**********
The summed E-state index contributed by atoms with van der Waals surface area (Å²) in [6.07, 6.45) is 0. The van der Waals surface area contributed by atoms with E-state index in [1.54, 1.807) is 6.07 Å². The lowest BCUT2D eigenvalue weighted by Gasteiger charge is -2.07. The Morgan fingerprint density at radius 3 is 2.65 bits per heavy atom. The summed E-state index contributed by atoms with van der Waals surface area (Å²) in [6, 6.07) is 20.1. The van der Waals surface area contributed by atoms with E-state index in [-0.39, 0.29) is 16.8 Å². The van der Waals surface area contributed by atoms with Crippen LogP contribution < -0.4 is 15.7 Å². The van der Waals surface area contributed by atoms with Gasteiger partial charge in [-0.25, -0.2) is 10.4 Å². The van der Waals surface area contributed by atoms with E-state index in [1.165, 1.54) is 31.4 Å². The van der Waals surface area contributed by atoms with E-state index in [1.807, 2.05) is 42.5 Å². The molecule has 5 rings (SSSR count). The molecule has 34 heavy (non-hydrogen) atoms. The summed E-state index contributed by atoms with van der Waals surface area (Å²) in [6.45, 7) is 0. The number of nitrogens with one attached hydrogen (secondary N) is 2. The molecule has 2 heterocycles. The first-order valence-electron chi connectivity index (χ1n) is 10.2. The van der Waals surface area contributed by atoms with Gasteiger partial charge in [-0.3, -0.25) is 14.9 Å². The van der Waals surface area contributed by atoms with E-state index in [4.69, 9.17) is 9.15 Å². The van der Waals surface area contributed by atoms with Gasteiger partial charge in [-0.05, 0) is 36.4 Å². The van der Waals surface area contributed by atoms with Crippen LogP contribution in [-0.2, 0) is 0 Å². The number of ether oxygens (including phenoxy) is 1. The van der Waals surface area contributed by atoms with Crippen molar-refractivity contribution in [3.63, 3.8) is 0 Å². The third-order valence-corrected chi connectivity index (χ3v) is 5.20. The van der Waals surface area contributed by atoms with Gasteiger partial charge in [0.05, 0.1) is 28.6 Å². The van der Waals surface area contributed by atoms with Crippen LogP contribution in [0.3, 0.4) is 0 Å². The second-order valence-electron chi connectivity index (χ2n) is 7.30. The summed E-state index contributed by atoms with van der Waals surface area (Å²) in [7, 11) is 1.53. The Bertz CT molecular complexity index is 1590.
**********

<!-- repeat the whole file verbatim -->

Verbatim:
The summed E-state index contributed by atoms with van der Waals surface area (Å²) in [6.07, 6.45) is 0. The van der Waals surface area contributed by atoms with E-state index in [1.54, 1.807) is 6.07 Å². The lowest BCUT2D eigenvalue weighted by Gasteiger charge is -2.07. The Morgan fingerprint density at radius 3 is 2.65 bits per heavy atom. The summed E-state index contributed by atoms with van der Waals surface area (Å²) in [6, 6.07) is 20.1. The van der Waals surface area contributed by atoms with E-state index in [-0.39, 0.29) is 16.8 Å². The van der Waals surface area contributed by atoms with Crippen LogP contribution < -0.4 is 15.7 Å². The van der Waals surface area contributed by atoms with Gasteiger partial charge in [-0.25, -0.2) is 10.4 Å². The van der Waals surface area contributed by atoms with E-state index in [1.165, 1.54) is 31.4 Å². The van der Waals surface area contributed by atoms with E-state index in [1.807, 2.05) is 42.5 Å². The molecule has 5 rings (SSSR count). The molecule has 34 heavy (non-hydrogen) atoms. The summed E-state index contributed by atoms with van der Waals surface area (Å²) in [6.45, 7) is 0. The number of nitrogens with one attached hydrogen (secondary N) is 2. The molecule has 2 heterocycles. The first-order valence-electron chi connectivity index (χ1n) is 10.2. The van der Waals surface area contributed by atoms with Gasteiger partial charge in [-0.3, -0.25) is 14.9 Å². The van der Waals surface area contributed by atoms with E-state index in [4.69, 9.17) is 9.15 Å². The van der Waals surface area contributed by atoms with Gasteiger partial charge in [-0.05, 0) is 36.4 Å². The van der Waals surface area contributed by atoms with Crippen LogP contribution in [-0.2, 0) is 0 Å². The number of ether oxygens (including phenoxy) is 1. The van der Waals surface area contributed by atoms with Crippen molar-refractivity contribution in [3.63, 3.8) is 0 Å². The third-order valence-corrected chi connectivity index (χ3v) is 5.20. The van der Waals surface area contributed by atoms with Gasteiger partial charge in [0.05, 0.1) is 28.6 Å². The van der Waals surface area contributed by atoms with Crippen LogP contribution in [0.3, 0.4) is 0 Å². The second-order valence-electron chi connectivity index (χ2n) is 7.30. The summed E-state index contributed by atoms with van der Waals surface area (Å²) in [7, 11) is 1.53. The Bertz CT molecular complexity index is 1590.